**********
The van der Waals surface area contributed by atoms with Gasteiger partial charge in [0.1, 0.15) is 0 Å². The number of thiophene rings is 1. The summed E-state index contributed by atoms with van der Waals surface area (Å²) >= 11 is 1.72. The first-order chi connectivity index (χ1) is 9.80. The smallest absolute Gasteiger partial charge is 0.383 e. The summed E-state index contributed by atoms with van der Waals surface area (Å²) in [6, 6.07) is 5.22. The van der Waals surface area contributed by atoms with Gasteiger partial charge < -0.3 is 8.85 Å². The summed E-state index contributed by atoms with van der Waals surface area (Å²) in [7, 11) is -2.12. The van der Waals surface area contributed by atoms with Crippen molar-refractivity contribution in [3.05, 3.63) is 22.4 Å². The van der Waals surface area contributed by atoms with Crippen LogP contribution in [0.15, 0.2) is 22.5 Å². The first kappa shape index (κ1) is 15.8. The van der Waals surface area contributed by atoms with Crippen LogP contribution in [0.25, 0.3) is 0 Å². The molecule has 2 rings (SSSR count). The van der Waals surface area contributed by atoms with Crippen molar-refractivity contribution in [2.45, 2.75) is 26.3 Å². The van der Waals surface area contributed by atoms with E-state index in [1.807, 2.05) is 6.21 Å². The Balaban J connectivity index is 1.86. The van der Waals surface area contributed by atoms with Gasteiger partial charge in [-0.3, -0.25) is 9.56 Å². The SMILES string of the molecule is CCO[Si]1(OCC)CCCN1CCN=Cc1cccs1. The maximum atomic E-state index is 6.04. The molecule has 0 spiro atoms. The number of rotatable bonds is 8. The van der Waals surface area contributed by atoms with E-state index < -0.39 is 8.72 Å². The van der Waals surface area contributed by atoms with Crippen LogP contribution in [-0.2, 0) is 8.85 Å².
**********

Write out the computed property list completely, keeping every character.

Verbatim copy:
The van der Waals surface area contributed by atoms with Gasteiger partial charge in [0.1, 0.15) is 0 Å². The number of thiophene rings is 1. The summed E-state index contributed by atoms with van der Waals surface area (Å²) >= 11 is 1.72. The first-order chi connectivity index (χ1) is 9.80. The smallest absolute Gasteiger partial charge is 0.383 e. The summed E-state index contributed by atoms with van der Waals surface area (Å²) in [6, 6.07) is 5.22. The van der Waals surface area contributed by atoms with Gasteiger partial charge < -0.3 is 8.85 Å². The summed E-state index contributed by atoms with van der Waals surface area (Å²) in [7, 11) is -2.12. The van der Waals surface area contributed by atoms with Crippen molar-refractivity contribution in [3.05, 3.63) is 22.4 Å². The van der Waals surface area contributed by atoms with Crippen LogP contribution in [0.15, 0.2) is 22.5 Å². The first kappa shape index (κ1) is 15.8. The van der Waals surface area contributed by atoms with Crippen LogP contribution in [0.25, 0.3) is 0 Å². The molecule has 2 rings (SSSR count). The van der Waals surface area contributed by atoms with Crippen molar-refractivity contribution in [2.45, 2.75) is 26.3 Å². The van der Waals surface area contributed by atoms with E-state index in [1.807, 2.05) is 6.21 Å². The Balaban J connectivity index is 1.86. The van der Waals surface area contributed by atoms with Gasteiger partial charge in [-0.3, -0.25) is 9.56 Å². The SMILES string of the molecule is CCO[Si]1(OCC)CCCN1CCN=Cc1cccs1. The maximum atomic E-state index is 6.04. The molecule has 0 spiro atoms. The number of rotatable bonds is 8. The van der Waals surface area contributed by atoms with E-state index < -0.39 is 8.72 Å². The van der Waals surface area contributed by atoms with Crippen LogP contribution in [-0.2, 0) is 8.85 Å².